Nevertheless I put down roots and starting finding the local groups to ride with. That winter, as you may know, wasn’t great with a ridiculously large amount of rain and snow. One memorable ride saw me caught in a freak blizzard at the highest point of the Cat and Fiddle road in the Peaks. Needless to say, motivation was hard to come by and come spring I felt I hadn’t done enough to warrant funding and was considering withdrawing from the Fund. Luckily in March I had a weeks riding in the mountainous Costa Blanca region of Spain. Form shyly stepped forward towards the end of the week and was followed by confidence. I decided to stay on the fund for the time being. In May I won a local criterium from a bunch kick that was a much needed confidence kick.
 My mind was now set on Belgium and I emailed the Rider Liaison at the fund, Jocelyn Ryan to sort out all the technicalities. Belgium welcomed me on a sunny day with blue skies and calm winds in the first week of June. After dragging my suitcase and bike box half way across the country from Charleroi airport to my new home just north of Leuven (the home of Stella Artois), I said hello to my housemates. Stoyko Bussarov was a very international Bulgarian would lived near Cambridge and was now racing in Belgium.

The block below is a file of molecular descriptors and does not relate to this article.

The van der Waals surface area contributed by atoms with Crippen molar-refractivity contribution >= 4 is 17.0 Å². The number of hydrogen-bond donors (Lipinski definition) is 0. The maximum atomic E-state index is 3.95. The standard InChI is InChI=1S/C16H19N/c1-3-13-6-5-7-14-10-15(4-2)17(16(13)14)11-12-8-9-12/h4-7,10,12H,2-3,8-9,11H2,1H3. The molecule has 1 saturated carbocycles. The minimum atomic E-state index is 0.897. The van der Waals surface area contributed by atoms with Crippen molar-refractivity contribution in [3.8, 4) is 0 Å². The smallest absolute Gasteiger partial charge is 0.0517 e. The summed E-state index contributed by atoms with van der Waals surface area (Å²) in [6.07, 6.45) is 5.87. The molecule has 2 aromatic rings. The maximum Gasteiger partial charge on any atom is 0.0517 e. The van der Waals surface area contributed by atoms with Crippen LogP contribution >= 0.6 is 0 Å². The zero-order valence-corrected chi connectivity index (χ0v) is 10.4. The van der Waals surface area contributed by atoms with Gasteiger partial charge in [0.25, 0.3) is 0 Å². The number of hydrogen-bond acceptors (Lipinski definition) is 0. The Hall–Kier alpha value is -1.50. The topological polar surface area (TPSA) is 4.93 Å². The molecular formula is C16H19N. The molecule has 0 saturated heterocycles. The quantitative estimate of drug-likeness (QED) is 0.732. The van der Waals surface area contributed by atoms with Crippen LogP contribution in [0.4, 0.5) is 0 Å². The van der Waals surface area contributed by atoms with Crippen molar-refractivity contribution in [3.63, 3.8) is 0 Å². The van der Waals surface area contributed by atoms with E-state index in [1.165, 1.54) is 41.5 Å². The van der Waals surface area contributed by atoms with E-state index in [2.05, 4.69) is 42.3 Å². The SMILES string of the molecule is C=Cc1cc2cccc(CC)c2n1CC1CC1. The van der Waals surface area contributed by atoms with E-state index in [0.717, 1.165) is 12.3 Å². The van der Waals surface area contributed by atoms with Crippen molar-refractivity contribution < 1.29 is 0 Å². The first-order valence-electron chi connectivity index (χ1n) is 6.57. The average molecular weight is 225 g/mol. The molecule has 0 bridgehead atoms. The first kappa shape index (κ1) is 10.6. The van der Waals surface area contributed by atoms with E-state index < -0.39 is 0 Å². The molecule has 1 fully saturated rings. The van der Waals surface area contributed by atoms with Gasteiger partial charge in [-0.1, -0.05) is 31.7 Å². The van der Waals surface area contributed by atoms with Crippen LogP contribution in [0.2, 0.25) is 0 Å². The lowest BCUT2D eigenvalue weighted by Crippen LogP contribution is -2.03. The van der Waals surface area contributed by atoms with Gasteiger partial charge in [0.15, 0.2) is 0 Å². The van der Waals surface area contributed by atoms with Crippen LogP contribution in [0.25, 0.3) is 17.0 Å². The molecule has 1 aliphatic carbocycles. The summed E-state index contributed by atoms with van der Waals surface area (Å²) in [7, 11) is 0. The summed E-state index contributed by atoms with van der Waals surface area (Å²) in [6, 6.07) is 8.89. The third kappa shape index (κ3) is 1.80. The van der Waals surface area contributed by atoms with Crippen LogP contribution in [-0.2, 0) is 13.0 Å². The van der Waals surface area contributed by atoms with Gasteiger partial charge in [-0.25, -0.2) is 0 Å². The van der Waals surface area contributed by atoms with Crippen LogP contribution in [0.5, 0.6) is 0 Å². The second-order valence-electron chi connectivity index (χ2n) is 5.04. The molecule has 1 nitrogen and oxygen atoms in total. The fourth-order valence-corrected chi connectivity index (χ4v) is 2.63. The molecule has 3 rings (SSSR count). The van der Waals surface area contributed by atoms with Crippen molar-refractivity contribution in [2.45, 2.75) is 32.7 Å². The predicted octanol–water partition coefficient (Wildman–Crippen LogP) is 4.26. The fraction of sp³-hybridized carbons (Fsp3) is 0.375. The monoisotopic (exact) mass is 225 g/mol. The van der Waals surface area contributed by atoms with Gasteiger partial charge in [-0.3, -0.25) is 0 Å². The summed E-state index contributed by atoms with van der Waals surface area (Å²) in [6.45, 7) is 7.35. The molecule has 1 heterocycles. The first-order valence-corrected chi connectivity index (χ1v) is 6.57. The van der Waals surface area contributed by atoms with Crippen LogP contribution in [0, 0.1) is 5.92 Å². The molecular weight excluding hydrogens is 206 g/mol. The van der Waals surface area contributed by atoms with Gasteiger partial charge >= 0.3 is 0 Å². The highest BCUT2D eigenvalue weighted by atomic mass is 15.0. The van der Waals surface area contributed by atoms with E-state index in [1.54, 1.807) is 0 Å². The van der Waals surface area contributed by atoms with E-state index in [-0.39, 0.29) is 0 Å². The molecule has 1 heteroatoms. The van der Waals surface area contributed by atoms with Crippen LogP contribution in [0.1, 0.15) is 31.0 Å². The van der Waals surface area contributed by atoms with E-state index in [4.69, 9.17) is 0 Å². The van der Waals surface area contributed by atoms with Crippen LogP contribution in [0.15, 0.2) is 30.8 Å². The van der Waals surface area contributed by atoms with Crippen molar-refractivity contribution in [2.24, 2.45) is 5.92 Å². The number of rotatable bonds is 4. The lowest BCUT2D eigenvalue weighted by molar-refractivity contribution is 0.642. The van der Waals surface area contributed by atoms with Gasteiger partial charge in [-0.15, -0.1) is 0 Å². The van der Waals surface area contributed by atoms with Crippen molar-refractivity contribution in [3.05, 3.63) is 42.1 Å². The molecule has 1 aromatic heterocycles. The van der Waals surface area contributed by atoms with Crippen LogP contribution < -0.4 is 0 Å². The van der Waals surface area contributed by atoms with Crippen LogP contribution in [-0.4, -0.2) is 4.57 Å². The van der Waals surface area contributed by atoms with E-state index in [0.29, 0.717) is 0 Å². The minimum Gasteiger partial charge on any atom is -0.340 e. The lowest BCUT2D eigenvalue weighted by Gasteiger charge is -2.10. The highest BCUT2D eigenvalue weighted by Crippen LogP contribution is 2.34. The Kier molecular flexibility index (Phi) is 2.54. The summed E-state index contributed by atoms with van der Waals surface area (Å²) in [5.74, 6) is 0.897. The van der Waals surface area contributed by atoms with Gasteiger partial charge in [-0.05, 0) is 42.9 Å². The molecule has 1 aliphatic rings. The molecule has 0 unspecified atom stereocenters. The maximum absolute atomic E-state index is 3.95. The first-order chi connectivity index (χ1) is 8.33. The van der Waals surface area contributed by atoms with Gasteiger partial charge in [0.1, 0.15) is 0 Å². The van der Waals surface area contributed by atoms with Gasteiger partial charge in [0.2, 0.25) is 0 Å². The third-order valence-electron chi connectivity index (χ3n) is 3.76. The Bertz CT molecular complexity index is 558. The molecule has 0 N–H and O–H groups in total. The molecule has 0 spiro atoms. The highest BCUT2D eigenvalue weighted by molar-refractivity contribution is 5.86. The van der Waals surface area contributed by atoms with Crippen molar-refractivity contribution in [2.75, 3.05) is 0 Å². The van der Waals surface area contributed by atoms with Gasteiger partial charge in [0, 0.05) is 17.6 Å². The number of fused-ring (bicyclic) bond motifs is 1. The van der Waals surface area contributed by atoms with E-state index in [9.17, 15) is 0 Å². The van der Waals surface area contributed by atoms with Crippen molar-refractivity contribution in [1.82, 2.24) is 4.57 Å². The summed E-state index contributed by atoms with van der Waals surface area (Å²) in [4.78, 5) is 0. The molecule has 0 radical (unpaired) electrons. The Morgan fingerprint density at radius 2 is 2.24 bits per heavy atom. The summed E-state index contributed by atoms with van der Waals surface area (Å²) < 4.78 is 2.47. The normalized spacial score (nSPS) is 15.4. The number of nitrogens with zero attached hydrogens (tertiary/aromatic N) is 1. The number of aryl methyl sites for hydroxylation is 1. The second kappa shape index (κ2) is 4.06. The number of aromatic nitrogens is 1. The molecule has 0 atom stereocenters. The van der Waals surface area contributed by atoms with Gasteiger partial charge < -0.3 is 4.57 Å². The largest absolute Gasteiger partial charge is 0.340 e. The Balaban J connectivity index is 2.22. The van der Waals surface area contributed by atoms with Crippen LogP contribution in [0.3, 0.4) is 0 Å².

He was my first friend out there and I’d like to say thanks for letting me use his espresso kettle and giving me lifts to the brutal 1.12a races over at Aalst. My second housemate was an Australian from Adelaide, George Tansley, former national Madison champion and a recent signing to the Lotto-Belisol U23 team.

Monday, 20 October 2014

Our new mobile website has arrived and it’s smarter and sleeker than ever!

Whether you’re out riding or sat in the office, you can access All Terrain Cycles quickly and easily, directly from your mobile device.

After we noticed that customers had been accessing our new webshop increasingly more over the last 6 months, we decided to implement a new website just for mobiles. The website is optimised to fit to the width of the users screen and show products in the best possible way.

We have had many glowing reviews of the new mobile website since launching last month. Click here to view if you're on your mobile.